In an unusual pairing of antiquities and music, the Yeshiva University Museum offered a program chosen by the cellist Elad Kabilio, accompanied by the clarinetist Avigail Malachi-Baev and the singer Inbal Sharret-Singer, to illuminate its exhibition of ten model synagogues. The selections reflect what might have been heard around the time of the synagogues’ creation.
The models, made in 1972, represent some of the most significant Jewish worship spaces in world history, starting with the Beth Alpha synagogue of the Lower Galilee, shown as it was around 244 CE, and ending with the nineteenth-century Tempio Israelitico of Florence. Among the others are the Ari Synagogue of Tzfat, Prague’s Altneuschul, the Zabludow Synagogue of Poland, and Touro Synagogue of Newport, Rhode Island. The models alone are well worth seeing, combining the uncanny charm of the miniature with a surprisingly strong evocation of numinous power. Even a tiny shul inspires one to imagine how Jews have worshipped God over the millennia.
The idea of adding music that matches the time and geography of the model synagogues is ingenious. One has to say that it’s also, in a number of ways, impossible: as Kabilio tells the audience right away, there is no record of what sort of music might have been heard in the earliest synagogues. He does not mention, though, the unlikelihood of a woman’s singing being heard in later Orthodox shuls. And what’s more: the audience spends much of the program seated in the intimate performance space created in the gallery, where there’s no way to do more than glimpse the models while listening.
However, all this is just caviling. Indeed I mention some of the difficulties only because the three wonderfully talented musicians overcome them so well. Elad Kabilio, the director as well as the cellist, describes the synagogues’ histories and explains his musical choices with winning enthusiasm. He has found a balance between Sephardi and Ashkenazi music; two of the standout pieces were Ladino songs, Avraham Avinu and Adio Querida. He and Avigail Malachi-Baev also come up with some convincing klezmer tunes. Everyone is helped by the galleries’ surprisingly good acoustics.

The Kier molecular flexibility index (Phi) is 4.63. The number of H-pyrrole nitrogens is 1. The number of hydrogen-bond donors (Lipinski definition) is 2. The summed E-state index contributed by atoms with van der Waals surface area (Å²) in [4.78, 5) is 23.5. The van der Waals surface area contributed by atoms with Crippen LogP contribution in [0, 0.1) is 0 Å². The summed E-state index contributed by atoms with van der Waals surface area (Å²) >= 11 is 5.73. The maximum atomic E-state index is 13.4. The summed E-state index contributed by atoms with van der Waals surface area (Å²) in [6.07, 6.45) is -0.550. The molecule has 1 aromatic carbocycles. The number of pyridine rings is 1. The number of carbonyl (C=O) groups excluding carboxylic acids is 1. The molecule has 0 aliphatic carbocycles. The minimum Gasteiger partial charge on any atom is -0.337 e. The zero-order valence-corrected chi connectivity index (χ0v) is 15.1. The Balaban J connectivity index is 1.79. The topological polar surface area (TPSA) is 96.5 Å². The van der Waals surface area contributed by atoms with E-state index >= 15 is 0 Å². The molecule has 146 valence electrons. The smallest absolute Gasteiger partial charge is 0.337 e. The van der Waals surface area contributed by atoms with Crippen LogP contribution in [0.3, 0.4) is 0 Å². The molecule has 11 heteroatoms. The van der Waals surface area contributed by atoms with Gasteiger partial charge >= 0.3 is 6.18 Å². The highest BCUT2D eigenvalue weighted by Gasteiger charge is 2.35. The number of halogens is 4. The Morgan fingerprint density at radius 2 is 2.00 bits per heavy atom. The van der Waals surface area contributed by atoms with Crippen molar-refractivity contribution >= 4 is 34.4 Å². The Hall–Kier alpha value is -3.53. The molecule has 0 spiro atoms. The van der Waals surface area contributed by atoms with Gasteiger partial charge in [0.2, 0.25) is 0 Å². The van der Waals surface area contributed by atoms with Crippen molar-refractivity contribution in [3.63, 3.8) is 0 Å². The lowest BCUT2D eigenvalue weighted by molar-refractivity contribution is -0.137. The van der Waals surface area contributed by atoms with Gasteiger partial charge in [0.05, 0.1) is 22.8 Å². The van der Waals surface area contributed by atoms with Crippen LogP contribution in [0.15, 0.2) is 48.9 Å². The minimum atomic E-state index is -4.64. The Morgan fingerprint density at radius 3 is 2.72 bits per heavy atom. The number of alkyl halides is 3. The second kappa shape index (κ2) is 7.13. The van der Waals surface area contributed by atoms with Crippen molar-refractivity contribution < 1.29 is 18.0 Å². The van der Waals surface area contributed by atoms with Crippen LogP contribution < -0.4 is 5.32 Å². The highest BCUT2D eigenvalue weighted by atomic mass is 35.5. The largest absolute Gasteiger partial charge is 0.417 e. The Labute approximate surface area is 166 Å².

The most successful piece, to my mind, was the first –- so be sure to get there on time. In fact, get there early and have a good look at the models before the performance. The first piece is Adonha-Selichot, Lord of Forgiveness, a popular Yom Kippur piyyut. This is performed with the audience standing before the model of the Beth Alpha synagogue. Inbal Sharret-Singer begins solo and only after the first chorus do Elad Kabilio and Avigail Malachi-Baev, standing at the corners, join in. The hymn is thus performed in the round, immersing the audience in song. This supernally lovely performance alone would make the program worth attending, but you’ll be glad you stayed for the whole thing.
Two additional performances are on March 10 and April 30, 6 to 9 pm at the Yeshiva University Museum at the Center for Jewish Histoy, 15 West 16th Street, New York. Tickets are $25, $15 for students, seniors and members.